Cranley's minimum wage plan sets a good example

Cranley's minimum wage plan sets a good example
Posted at 5:38 PM, Mar 30, 2016

Anyone who works their tail off every day shouldn’t be poor, right?

That’s the idea anyway behind Cincinnati Mayor John Cranley’s plan to raise the “living wage” for city employees.

It’s a good plan and deserves passage by City Council.

But notice we didn’t say “minimum wage.”

No full-time city employee actually makes so little as the minimum wage, which in Ohio is $8.10 an hour. For city workers, the minimum, or “living wage” as its called inside City Hall, is going up to $11.73 an hour in April, thanks to a 2002 city law that awards annual raises based on the increases in the cost of living. (It’s $13.23 an hour for those who don’t opt for health care benefits.)

So, the mayor’s plan announced Tuesday would not result in a widespread pay raise for city workers, and will affect only nine full-time city employees, City Hall says.

Part-time and Seasonal Workers

The larger impact will come with part-time and seasonal employees, many of them in the parks department. Many of them make around the state minimum. The part-timers would see their minimum pay rise to $10.10 an hour. That would affect 1,158 part-time and seasonal workers, the mayor’s office says.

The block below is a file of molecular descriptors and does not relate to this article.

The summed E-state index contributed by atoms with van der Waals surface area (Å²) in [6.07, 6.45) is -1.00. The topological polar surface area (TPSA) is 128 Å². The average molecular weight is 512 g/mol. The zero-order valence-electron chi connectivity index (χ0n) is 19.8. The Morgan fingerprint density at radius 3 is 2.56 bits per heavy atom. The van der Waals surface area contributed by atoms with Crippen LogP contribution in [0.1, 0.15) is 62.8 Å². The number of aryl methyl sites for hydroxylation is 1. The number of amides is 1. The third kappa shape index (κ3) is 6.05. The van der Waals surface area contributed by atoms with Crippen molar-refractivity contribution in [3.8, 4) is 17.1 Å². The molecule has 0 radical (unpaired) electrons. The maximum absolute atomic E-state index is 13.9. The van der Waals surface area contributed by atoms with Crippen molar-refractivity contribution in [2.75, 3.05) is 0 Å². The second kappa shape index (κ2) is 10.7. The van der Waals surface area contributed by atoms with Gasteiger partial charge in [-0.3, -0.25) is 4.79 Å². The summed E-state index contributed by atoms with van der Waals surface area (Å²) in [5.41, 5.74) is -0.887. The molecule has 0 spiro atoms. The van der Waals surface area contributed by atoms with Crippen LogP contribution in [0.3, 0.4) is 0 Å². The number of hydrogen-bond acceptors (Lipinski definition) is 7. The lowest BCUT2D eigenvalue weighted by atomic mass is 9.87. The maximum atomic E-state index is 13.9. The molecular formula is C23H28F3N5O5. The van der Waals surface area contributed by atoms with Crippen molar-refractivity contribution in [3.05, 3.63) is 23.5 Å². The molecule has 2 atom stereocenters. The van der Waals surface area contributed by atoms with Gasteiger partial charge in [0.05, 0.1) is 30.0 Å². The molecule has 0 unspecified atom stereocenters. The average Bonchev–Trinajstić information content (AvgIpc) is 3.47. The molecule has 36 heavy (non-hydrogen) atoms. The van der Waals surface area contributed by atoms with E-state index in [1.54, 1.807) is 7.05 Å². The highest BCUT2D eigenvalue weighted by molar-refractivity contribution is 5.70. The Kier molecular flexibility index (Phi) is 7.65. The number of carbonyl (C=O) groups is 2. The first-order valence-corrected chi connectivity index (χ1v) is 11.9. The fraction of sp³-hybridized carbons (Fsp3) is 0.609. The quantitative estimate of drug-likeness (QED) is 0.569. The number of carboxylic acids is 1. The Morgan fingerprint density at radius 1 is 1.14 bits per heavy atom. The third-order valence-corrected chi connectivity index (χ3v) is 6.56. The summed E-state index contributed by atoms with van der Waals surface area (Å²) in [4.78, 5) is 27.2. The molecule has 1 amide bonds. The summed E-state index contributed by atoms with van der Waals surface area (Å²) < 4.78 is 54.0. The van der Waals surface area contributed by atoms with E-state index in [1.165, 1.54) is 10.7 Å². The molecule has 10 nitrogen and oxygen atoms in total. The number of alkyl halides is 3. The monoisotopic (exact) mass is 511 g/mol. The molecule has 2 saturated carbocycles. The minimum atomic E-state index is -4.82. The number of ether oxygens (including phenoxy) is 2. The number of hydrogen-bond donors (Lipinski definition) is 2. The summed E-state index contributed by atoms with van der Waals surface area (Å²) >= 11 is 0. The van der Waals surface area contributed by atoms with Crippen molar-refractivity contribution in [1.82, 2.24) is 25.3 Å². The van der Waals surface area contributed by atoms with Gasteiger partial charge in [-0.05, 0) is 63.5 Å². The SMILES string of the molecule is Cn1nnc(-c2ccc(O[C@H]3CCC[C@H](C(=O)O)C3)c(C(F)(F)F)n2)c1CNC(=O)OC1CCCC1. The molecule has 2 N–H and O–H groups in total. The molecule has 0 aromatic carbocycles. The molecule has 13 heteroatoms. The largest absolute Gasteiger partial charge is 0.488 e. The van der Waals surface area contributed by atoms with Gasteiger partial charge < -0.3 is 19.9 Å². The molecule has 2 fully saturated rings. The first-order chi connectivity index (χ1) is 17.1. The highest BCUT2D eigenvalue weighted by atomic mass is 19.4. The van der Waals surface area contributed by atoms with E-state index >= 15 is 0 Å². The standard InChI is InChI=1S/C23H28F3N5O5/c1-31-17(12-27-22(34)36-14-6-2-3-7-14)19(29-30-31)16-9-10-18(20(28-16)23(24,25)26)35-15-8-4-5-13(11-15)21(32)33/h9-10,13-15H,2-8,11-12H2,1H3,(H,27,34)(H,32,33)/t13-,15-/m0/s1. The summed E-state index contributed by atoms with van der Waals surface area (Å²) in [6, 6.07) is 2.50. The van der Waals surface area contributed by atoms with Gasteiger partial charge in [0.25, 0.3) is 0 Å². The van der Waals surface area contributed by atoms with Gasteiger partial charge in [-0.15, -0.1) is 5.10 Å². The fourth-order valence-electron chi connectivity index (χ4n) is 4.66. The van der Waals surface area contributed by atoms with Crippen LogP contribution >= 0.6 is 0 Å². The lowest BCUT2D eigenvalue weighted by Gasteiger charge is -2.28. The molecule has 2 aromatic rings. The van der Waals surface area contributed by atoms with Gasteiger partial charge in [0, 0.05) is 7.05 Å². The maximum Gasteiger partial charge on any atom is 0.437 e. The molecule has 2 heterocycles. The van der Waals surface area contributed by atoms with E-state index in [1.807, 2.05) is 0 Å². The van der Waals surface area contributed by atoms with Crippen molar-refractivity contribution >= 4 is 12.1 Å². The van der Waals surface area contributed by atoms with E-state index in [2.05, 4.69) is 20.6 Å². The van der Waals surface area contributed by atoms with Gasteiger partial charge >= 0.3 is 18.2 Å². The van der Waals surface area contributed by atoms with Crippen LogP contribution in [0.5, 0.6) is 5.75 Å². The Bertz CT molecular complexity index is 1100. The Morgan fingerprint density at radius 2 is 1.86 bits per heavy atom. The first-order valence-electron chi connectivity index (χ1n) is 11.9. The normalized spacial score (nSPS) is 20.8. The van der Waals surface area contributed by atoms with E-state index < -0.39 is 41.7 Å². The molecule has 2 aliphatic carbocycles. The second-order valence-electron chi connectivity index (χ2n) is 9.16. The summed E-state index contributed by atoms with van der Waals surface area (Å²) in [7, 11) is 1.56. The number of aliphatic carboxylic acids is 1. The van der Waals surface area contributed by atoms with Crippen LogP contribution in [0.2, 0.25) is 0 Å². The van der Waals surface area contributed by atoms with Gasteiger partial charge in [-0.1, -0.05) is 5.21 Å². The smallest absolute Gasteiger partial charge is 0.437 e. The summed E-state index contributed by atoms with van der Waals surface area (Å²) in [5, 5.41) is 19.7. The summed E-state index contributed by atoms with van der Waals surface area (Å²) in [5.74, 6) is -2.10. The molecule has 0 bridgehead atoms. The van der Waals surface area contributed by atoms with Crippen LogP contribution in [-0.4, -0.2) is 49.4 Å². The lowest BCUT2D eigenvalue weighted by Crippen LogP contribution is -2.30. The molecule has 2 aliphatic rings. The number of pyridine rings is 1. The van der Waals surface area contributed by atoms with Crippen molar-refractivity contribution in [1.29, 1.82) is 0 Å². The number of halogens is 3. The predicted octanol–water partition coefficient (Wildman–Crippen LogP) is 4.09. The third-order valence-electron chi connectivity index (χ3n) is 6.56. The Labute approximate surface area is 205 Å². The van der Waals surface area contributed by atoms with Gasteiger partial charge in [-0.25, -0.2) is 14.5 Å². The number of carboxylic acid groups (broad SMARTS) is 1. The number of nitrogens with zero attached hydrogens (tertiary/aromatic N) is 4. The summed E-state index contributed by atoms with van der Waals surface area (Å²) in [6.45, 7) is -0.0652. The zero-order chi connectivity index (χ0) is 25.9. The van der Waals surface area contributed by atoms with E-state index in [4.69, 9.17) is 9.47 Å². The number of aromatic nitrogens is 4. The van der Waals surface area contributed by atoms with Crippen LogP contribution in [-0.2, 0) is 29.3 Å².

The total cost of the plan is estimated at about $500,000. Out of a budget of $375 million, that’s a minuscule amount.

This plan wouldn't be a drain on the city budget. And it wouldn't be a windfall to city workers, either. The plan is largely symbolic, and as with any symbol, it’s a good example for others, like private employers, to look up to.

Stuck in Neutral

Wages have been stuck in neutral for years for many workers, especially since the Great Recession of 2008-2009. Lots of workers have seen their pay essentially frozen, or cut, in recent years.

City of Cincinnati employees are actually lucky to have their incomes protected with guaranteed cost-of-living increases. Most workers in the private sector have no such protection.

Unlike other states where city governments have mandated pay increases for private sector workers, that can’t legally happen in Ohio.   By law, cities can’t require private businesses to raise their wages. What they can do is provide a good example by paying their own workers a living wage.

That’s the value of this plan.

It deserves support.

And businesses should take note. Because anybody who works their tail off every day shouldn’t have to be poor.